WHITMER High School's panther is nothing the University of Pittsburgh need roar about. The Toledo school's panther logo does resemble the university's. But the Whitmer cat is homegrown and represents no threat to the Pitt panther.
When Pitt discovered that Whitmer, about 250 miles away, was using a similar panther emblem, it fired off a cease-and-desist order to Washington Local Schools. That's a problem, since Whitmer's new football stadium includes a huge panther logo on the artificial-turf field.
The logo is sealed into Whitmer's basketball court. The panther head appears on billboards and uniforms, and in Whitmer's Wikipedia entry.
Professional and collegiate sports teams have a right to protect what they trademark and license to promote their programs. Using protected sports images without explicit permission is illegal, as it should be.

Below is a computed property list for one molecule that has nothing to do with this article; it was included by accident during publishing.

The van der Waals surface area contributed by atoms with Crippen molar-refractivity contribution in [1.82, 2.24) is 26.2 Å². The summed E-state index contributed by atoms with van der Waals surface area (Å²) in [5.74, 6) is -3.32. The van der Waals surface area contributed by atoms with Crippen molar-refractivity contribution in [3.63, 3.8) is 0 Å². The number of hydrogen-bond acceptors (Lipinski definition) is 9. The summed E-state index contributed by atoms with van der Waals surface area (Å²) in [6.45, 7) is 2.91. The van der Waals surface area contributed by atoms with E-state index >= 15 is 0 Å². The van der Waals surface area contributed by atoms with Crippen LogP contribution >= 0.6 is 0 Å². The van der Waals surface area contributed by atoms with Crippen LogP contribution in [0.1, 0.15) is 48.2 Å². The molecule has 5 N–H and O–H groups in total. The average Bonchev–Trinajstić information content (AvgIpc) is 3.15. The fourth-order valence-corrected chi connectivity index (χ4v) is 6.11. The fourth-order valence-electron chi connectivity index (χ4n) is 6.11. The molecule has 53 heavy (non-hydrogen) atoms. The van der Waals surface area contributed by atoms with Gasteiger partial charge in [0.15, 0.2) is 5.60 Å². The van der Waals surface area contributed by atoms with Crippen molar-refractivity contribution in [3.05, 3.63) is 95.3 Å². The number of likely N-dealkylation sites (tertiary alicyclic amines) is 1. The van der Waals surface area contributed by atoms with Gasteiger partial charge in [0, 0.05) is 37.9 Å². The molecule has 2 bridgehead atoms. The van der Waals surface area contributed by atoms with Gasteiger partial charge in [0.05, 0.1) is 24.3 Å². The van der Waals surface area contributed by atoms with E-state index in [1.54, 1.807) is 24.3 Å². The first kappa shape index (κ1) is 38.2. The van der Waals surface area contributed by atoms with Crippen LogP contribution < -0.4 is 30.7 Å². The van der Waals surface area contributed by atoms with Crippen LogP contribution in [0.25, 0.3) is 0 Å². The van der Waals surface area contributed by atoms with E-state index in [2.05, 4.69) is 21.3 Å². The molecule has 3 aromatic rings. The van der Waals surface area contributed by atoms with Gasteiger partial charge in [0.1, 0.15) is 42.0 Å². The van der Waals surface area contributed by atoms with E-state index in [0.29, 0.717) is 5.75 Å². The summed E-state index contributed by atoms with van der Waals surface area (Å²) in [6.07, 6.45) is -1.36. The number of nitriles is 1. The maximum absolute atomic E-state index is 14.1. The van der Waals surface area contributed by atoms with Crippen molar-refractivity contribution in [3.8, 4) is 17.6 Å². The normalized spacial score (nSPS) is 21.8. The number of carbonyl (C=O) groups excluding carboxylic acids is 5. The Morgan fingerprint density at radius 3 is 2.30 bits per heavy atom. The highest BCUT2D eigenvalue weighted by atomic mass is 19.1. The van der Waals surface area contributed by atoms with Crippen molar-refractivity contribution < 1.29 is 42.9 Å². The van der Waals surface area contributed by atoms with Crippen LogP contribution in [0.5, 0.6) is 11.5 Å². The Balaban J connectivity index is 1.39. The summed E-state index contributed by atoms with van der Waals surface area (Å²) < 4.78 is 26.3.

But high schools and their sports teams have a long history of imitating what works at the pro and college levels. They borrow colors and lettering, adapt fight songs, and use logos similar to those seen in bigger venues.
In response to Pitt's trademark claims, Whitmer says it will scratch the panther likeness from its Web site, uniforms, helmets, posters, and stationery.
But Whitmer is asking the university for a reasonable exemption from the demand that it remove the logo from places where the job would be cost-prohibitive, including its football field and basketball court.
Come on, Pitt. This dispute isn't worth a cat fight.
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